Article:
- Translational Focus: Epidemiological, health care policies, health economics, and health care delivery studies that create opportunities for the development or improvement of health-related behavioral interventions.
- Review Studies: Systematic reviews and meta-analyses in SGM populations will be considered.
- Ethics research: Health ethics related research in SGM populations will be considered including methods to enhance informed consent and banking of specimens for future research.
- All manuscripts should utilize rigorous research methods, including but not limited to quantitative, qualitative, and mixed methods research. Qualitative work can include interviews and focus groups in samples that will allow generalizability. Quantitative approaches can include psychometric work, regression-based methods, and structural equation modeling with a preference for longitudinal, intervention, and implementation studies. Samples can be clinical, community, or population-based.
- Data can come from any country. However, we will not consider replication studies in a new context. That said, studies focused on SGM populations from low- and middle-income countries will be considered.
- Commentaries and debate articles will be accepted by invitation only. Please contact the editors through the letter of intention process below if interested in proposing such a piece.
Papers that will be considered non-responsive and not reviewed for this special issue:
- Exclusively descriptive studies that focus on documenting the existence of SGM health inequities through group comparisons with SGM populations.
- Articles that do not have a health outcome will not be considered. This could include clinically relevant health outcomes, biomarkers, or health behaviors such as hypertension, salivary cortisol, and physical activity behaviors.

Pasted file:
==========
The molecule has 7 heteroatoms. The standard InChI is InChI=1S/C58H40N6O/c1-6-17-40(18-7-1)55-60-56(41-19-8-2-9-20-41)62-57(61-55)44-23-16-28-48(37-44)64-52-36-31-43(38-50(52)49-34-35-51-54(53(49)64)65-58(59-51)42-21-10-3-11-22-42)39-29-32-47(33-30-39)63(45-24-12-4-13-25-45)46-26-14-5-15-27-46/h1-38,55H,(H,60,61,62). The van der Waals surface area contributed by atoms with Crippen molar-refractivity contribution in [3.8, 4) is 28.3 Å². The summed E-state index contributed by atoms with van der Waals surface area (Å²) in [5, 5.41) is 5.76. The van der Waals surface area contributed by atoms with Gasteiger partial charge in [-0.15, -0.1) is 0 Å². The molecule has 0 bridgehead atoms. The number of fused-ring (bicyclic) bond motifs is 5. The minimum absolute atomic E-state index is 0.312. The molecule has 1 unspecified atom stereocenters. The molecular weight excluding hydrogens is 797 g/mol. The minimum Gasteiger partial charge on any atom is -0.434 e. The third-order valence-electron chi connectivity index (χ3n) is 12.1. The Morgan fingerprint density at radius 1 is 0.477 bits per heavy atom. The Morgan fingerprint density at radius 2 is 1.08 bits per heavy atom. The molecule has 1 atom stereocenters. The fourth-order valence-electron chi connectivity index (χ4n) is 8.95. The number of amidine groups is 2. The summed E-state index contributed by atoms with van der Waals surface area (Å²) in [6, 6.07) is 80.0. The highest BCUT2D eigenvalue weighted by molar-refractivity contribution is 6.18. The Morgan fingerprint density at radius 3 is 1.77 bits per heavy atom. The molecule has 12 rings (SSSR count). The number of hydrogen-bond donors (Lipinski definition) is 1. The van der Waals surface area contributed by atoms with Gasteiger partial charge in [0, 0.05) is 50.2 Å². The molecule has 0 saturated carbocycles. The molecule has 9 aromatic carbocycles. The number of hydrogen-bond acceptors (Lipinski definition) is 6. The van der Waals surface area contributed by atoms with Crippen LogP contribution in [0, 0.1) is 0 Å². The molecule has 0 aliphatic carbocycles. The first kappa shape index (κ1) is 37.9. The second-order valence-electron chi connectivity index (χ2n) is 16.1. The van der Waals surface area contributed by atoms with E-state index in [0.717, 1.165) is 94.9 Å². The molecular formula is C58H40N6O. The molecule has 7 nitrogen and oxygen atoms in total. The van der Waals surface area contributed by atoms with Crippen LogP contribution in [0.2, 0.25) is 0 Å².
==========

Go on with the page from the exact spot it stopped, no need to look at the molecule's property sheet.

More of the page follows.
We encourage authors who are interested in submitting an article for this ongoing special series to submit a letter of intent (LOI) with an abstract to facilitate fit. The letter should convey:
- how the proposed manuscript will address the goals of the special series and
- help the editors identify reviewers and invited commentaries.
- Approval to submit a manuscript does not guarantee acceptance or inclusion in the special series.
LOIs are not required but are strongly encouraged and are due by December 15th
- Manuscripts should be prepared according to Health Psychology Instructions for Authors and adhere to APA style requirements.
- They should be submitted through the journal’s Editorial Manager manuscript submission portal.
- Choose the Article Type category “Sexual and Gender Minority Health Inequities” in the Editorial Manager system.
- Manuscripts submitted to the special series will undergo peer review.
Again, submission of LOIs and abstracts while not required are strongly encouraged. The deadlines for this special issue are as follows:
LOI and Abstract (Optional): December 15, 2023
Paper submission: February 15, 2024